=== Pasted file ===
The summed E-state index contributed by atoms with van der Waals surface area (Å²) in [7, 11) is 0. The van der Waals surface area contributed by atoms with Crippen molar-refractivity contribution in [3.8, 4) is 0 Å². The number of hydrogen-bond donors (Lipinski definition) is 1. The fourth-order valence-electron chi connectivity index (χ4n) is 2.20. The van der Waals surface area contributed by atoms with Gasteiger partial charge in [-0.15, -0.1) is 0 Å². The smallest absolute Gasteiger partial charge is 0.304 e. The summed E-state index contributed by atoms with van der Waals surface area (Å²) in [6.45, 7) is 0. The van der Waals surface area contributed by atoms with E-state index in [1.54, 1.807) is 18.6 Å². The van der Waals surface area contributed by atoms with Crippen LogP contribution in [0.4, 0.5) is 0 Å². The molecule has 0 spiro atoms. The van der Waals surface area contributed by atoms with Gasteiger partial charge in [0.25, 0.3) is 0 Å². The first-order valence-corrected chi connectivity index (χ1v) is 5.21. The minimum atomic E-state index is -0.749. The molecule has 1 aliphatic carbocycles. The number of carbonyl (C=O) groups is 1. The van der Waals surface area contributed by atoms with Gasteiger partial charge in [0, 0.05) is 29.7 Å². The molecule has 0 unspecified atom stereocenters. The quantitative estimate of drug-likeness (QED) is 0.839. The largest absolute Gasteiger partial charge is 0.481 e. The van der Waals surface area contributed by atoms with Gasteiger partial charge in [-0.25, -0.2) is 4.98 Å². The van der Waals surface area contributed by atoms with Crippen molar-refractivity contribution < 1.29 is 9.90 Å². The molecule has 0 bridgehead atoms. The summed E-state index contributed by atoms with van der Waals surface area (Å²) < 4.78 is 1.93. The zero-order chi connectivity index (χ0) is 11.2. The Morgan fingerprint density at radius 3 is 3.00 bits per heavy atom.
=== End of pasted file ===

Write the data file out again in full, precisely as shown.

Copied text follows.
The summed E-state index contributed by atoms with van der Waals surface area (Å²) in [7, 11) is 0. The van der Waals surface area contributed by atoms with Crippen molar-refractivity contribution in [3.8, 4) is 0 Å². The number of hydrogen-bond donors (Lipinski definition) is 1. The fourth-order valence-electron chi connectivity index (χ4n) is 2.20. The van der Waals surface area contributed by atoms with Gasteiger partial charge in [-0.15, -0.1) is 0 Å². The smallest absolute Gasteiger partial charge is 0.304 e. The summed E-state index contributed by atoms with van der Waals surface area (Å²) in [6.45, 7) is 0. The van der Waals surface area contributed by atoms with E-state index in [1.54, 1.807) is 18.6 Å². The van der Waals surface area contributed by atoms with Crippen LogP contribution in [0.4, 0.5) is 0 Å². The molecule has 0 spiro atoms. The van der Waals surface area contributed by atoms with Gasteiger partial charge in [0.25, 0.3) is 0 Å². The first-order valence-corrected chi connectivity index (χ1v) is 5.21. The minimum atomic E-state index is -0.749. The molecule has 1 aliphatic carbocycles. The number of carbonyl (C=O) groups is 1. The van der Waals surface area contributed by atoms with Gasteiger partial charge in [0, 0.05) is 29.7 Å². The molecule has 0 unspecified atom stereocenters. The quantitative estimate of drug-likeness (QED) is 0.839. The largest absolute Gasteiger partial charge is 0.481 e. The van der Waals surface area contributed by atoms with Gasteiger partial charge in [-0.25, -0.2) is 4.98 Å². The van der Waals surface area contributed by atoms with Crippen molar-refractivity contribution < 1.29 is 9.90 Å². The molecule has 0 bridgehead atoms. The summed E-state index contributed by atoms with van der Waals surface area (Å²) < 4.78 is 1.93. The zero-order chi connectivity index (χ0) is 11.2. The Morgan fingerprint density at radius 3 is 3.00 bits per heavy atom.